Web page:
It is always a good time for cleaning out the closets, the garage and your body. That’s right. The time is always right to give your system a good long liquid scrubbing.
Water accounts for 60 to 70 percent of the human body's weight. And we humans lose about 1.5 litres of it daily, which means we need to replenish it. Water not only tastes good, it is essential for survival, critical for many body functions, washes out toxins, eliminates waste, and if you’re trying to lose a few pounds, is a helpful alternative between meals, when the impulse to grab fatty, unhealthy snacks may feel overwhelming.
This season, we’re looking at a specific kind of water that Canada just happens to be rich in. Spring water, to be exact…
First, let’s explain the nitty-gritty details. Officially, spring water is water gathered from an underground source that arrives at the surface of the earth. According to the Canadian Food and Drug Act, there must be a natural force causing the water to flow to the surface, through a natural hole. Spring water must also contain less than 500 parts per million of total dissolved solids—distinguishing it from mineral water, which contains more than 500 parts per millions of solids (i.e. minerals).
“When you look at spring water versus tap or municipal water,” says Chris Garrick, a Manitoban bottler and aficionado. “You’re talking about two completely different things. Municipal water has chemicals added to it to clean it up. Spring water, on the other hand, by law, has to be drinkable from the start.”
According to the Canadian Food and Drug Act, bottled spring water cannot be altered with chemicals. That’s why drinkers claim it has such a clean, clear taste. The flavour of the water, in fact, can range from acidic to mildly sweet to alkaline, say water devotees. To observe the ratings of different bottled Canadian spring waters, visit finewaters.com.
The real authority, however, is Berkeley Springs, a small historic spa town in West Virginia, which runs an international water-tasting competition each February. Waters enter from all over the world. Spring waters in this competition are officially called “Bottle Non-Carbonated Waters.” This year, of the 36 entries, 10 were Canadian, mostly from British Columbia, Manitoba and Ontario. In previous years, though, Alberta and Quebec were also represented.
“The Canadians have always been strong contenders,” says Laura Smith, an organizer for Travel Berkeley Springs. “But for the past five years, the Canadians were winning everything. We had to have separate categories for the Americans, just to give them a chance.” According to their judging criteria, “what you’re looking for is no taste to the water at all. Plus it has to quench your thirst.”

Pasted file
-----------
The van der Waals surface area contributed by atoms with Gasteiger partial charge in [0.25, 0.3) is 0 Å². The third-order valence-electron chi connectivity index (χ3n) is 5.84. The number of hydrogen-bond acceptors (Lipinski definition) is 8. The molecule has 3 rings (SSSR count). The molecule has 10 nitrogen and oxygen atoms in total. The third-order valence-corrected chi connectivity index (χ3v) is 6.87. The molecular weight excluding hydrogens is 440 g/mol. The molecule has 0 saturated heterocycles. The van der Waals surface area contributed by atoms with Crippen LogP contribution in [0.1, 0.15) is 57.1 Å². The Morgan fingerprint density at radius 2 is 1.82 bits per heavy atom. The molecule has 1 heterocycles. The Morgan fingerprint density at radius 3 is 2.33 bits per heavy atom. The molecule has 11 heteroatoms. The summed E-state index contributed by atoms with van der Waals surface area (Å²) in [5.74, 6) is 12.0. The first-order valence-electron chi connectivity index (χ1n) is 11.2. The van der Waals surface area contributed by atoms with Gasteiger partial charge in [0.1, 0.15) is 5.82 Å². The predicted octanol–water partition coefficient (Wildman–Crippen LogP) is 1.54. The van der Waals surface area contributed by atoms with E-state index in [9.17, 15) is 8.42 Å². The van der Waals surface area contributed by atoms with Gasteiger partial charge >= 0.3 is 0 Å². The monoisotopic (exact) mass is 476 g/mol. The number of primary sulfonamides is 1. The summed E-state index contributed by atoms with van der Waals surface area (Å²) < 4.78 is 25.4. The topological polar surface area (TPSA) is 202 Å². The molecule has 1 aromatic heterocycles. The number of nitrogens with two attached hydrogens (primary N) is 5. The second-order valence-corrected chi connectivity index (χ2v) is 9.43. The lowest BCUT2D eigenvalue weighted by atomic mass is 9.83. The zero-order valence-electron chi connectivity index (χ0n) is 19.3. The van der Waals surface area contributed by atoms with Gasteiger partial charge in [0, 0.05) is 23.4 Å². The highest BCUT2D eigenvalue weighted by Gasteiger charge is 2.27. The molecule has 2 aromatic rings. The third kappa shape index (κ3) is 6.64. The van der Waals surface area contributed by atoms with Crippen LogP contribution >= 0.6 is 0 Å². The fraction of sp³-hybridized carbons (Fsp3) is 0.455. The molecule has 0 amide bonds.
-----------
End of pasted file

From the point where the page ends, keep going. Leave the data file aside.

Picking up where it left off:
Arnold Gumowitz, a Manhattan businessman who imports spring water from a tiny forest spring called Gold Mountain in Ontario, agrees. “Our bottling company went to Nepal to try purified water from Mount Everest. We went to Turkey to try water that was supposed to be from Noah’s Ark,” he says. “Nothing tasted anywhere near as good.”
Our advice? Check out the local bottlers in your area (every province has at least five or six, if not many, many more) and set up your own sampling. Consider it the healthy-eater’s wine tasting—a fun way to spend the evening without the hangover or extra calories.
“You wouldn’t believe how popular spring water is now,” adds Laura Smith. “Thirty years ago, when we started the Berkeley Springs competition, we had 30 entries. Now we have over 100 each year. And many springs don’t re-enter after they’ve won, for fear of losing.”
Another way to sample, of course, is to try the water directly at the source. Many famous sources, such as the hot springs at Banff National Park, don’t encourage drinking the water—preferring you to relax with a nice long soak. But there are exceptions. At Grail Springs lodge in Ottawa, two hours outside of Toronto, guests can shower in spring water, get packed in mud and spring water, and get wrapped in seaweed and spring water. Or they can just amble into the lobby and pour themselves a tall cool glass from the big silver canister. Madeline Marentette, the owner, is pretty clear about how her water tastes. “Like fresh, fallen rain.”